Camp Casey Delivers Smiles to Royal Oak with Horsey House Call

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Camp Casey Delivers Smiles to Royal Oak Girl with Horsey House CallRustBeltAd01

(Crystal A. Proxmire, July 20, 2015)

Neighbors saw a triumphant scene on Seminole Drive in Royal Oak on Saturday.

Perched high over the heads of her friends and family, and donning her helmet like a crown, two year old Aurora Wadle was regally escorted up and down her street on horseback. She looked back at neighbors who smiled and waved as she passed, and she kept looking down to see that her family was close by.

Aurora’s horseback stroll was a victory lap of sorts. The toddler is recovering from 24 weeks of NewWay_Jazz_TuesdaysChemo Therapy that ended about a month ago.

Volunteers from Camp Casey, a nonprofit specializing in bringing horse-related respite to children with cancer and their families through Horsey House Calls, Cowboy Camp Outs and Outlaw Outings, surprised Aurora and her loved ones.

They arrived at her door with Queen Bee, a horse that came from Ireland with a shamrock bleached into the hair of her hindquarter. Friends and family gathered on the lawn while Aurora and the other kids sat on top of overturned buckets to learn about grooming the animal.

The kids took turns petting and brushing Queen Bee, while the gigantic, gentle creature munched away at the Wadle’s lawn.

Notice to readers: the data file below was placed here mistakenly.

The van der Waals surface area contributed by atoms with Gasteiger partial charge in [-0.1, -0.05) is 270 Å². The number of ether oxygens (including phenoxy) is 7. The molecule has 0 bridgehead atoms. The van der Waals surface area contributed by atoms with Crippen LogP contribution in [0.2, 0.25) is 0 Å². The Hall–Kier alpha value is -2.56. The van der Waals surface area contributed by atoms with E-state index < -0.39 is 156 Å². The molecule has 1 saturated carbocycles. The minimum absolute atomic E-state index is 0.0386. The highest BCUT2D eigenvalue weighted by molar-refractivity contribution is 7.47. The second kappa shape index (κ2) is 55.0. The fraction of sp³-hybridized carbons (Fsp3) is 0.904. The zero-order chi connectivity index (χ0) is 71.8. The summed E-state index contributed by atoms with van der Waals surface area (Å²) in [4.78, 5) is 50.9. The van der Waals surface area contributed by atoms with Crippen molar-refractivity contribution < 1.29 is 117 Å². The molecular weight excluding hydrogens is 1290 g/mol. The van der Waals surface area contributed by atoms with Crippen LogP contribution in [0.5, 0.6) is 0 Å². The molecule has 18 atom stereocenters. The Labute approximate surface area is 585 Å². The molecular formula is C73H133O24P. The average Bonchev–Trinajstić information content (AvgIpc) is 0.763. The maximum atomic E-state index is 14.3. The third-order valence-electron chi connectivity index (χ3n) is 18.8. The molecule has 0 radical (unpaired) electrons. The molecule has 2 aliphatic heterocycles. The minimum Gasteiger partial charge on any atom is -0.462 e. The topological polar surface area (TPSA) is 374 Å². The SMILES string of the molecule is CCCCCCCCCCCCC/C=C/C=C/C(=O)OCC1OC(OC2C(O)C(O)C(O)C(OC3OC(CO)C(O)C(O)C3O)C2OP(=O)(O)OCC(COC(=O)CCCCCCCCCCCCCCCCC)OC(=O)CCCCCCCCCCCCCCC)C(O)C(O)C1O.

The children painted picture frames, devoured pizza and took turns taking Queen Bee for a spin Red Door Realty Ad _own_your_dreamup and down the street.

Aurora was shy at first, but after seeing some of her friends ride, she let her mother and the volunteers lift her into the saddle.

“This is a memory she’ll have her whole life,” said Kelly Wadle about her daughter. Aurora and her brother Parker are twins, and they have a 7 year old sister named Belle . Only Aurora had the Stage 3 Wilms’ Tumor, a cancer of the kidneys.

As the women raised Aurora up, they had to be careful not to jar the port on her chest where doctors can directly inject medicine. The port is like a part of her, at least for now.

“She goes back in three months for a scan and if she looks clean then she can get the port out,” said the child’s great aunt and nanny Melinda Davis.

“She’s a brave one,” Davis said. “Even going through radiation she just wanted you to hold her. 934_8600_Gen-Online_Banners2There were some bad days, but she really just wanted to be held.”

The cancer seems to have been knocked out by treatment, but not without a cost. “She had to do 7 days of treatment right in a row. It was a lot for her to handle. She lost the ability to walk. Her arms and legs shook. It was scary to watch her go through that. But she was a trooper though.”

With the help of equine therapist Elizabeth McKeen, Aurora conquered her fear and enjoyed the ride. The other kids loved riding Queen Bee as well.

McKeen has been volunteering with Camp Casey for five years. As an equine therapist, she sticks by the animal’s side during the Horsey House Call, and is experienced at making sure the horse and the child are comfortable with the rides.